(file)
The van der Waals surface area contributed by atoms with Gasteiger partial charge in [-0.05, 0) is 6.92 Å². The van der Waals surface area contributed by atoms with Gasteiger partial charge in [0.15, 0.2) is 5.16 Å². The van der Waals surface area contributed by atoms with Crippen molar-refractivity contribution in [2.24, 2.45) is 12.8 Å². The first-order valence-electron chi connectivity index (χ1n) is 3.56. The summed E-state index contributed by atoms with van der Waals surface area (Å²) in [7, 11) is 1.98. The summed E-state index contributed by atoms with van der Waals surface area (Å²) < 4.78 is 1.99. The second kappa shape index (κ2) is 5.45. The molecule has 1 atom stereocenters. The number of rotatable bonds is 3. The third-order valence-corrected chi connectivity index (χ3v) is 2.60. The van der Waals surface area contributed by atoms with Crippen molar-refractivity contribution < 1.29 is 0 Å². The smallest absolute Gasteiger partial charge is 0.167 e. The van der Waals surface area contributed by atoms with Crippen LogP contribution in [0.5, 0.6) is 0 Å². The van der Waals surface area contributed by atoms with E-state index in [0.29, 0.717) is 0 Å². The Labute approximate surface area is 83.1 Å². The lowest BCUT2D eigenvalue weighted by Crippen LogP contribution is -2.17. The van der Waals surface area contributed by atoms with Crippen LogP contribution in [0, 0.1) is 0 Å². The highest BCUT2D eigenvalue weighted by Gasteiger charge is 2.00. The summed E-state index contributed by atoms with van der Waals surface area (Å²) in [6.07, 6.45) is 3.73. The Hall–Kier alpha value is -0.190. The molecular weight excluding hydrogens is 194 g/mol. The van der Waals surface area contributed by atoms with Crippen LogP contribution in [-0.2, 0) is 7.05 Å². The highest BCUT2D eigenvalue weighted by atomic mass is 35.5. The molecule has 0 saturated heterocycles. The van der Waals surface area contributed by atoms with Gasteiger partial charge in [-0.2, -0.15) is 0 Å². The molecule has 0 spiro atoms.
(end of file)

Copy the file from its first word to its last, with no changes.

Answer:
The van der Waals surface area contributed by atoms with Gasteiger partial charge in [-0.05, 0) is 6.92 Å². The van der Waals surface area contributed by atoms with Gasteiger partial charge in [0.15, 0.2) is 5.16 Å². The van der Waals surface area contributed by atoms with Crippen molar-refractivity contribution in [2.24, 2.45) is 12.8 Å². The first-order valence-electron chi connectivity index (χ1n) is 3.56. The summed E-state index contributed by atoms with van der Waals surface area (Å²) in [7, 11) is 1.98. The summed E-state index contributed by atoms with van der Waals surface area (Å²) < 4.78 is 1.99. The second kappa shape index (κ2) is 5.45. The molecule has 1 atom stereocenters. The number of rotatable bonds is 3. The third-order valence-corrected chi connectivity index (χ3v) is 2.60. The van der Waals surface area contributed by atoms with Crippen molar-refractivity contribution < 1.29 is 0 Å². The smallest absolute Gasteiger partial charge is 0.167 e. The van der Waals surface area contributed by atoms with Crippen LogP contribution in [0.5, 0.6) is 0 Å². The van der Waals surface area contributed by atoms with E-state index in [0.29, 0.717) is 0 Å². The Labute approximate surface area is 83.1 Å². The lowest BCUT2D eigenvalue weighted by Crippen LogP contribution is -2.17. The van der Waals surface area contributed by atoms with Crippen LogP contribution in [0, 0.1) is 0 Å². The highest BCUT2D eigenvalue weighted by Gasteiger charge is 2.00. The summed E-state index contributed by atoms with van der Waals surface area (Å²) in [6.07, 6.45) is 3.73. The Hall–Kier alpha value is -0.190. The molecular weight excluding hydrogens is 194 g/mol. The van der Waals surface area contributed by atoms with Crippen LogP contribution in [-0.2, 0) is 7.05 Å². The highest BCUT2D eigenvalue weighted by atomic mass is 35.5. The molecule has 0 saturated heterocycles. The van der Waals surface area contributed by atoms with Gasteiger partial charge in [-0.2, -0.15) is 0 Å². The molecule has 0 spiro atoms.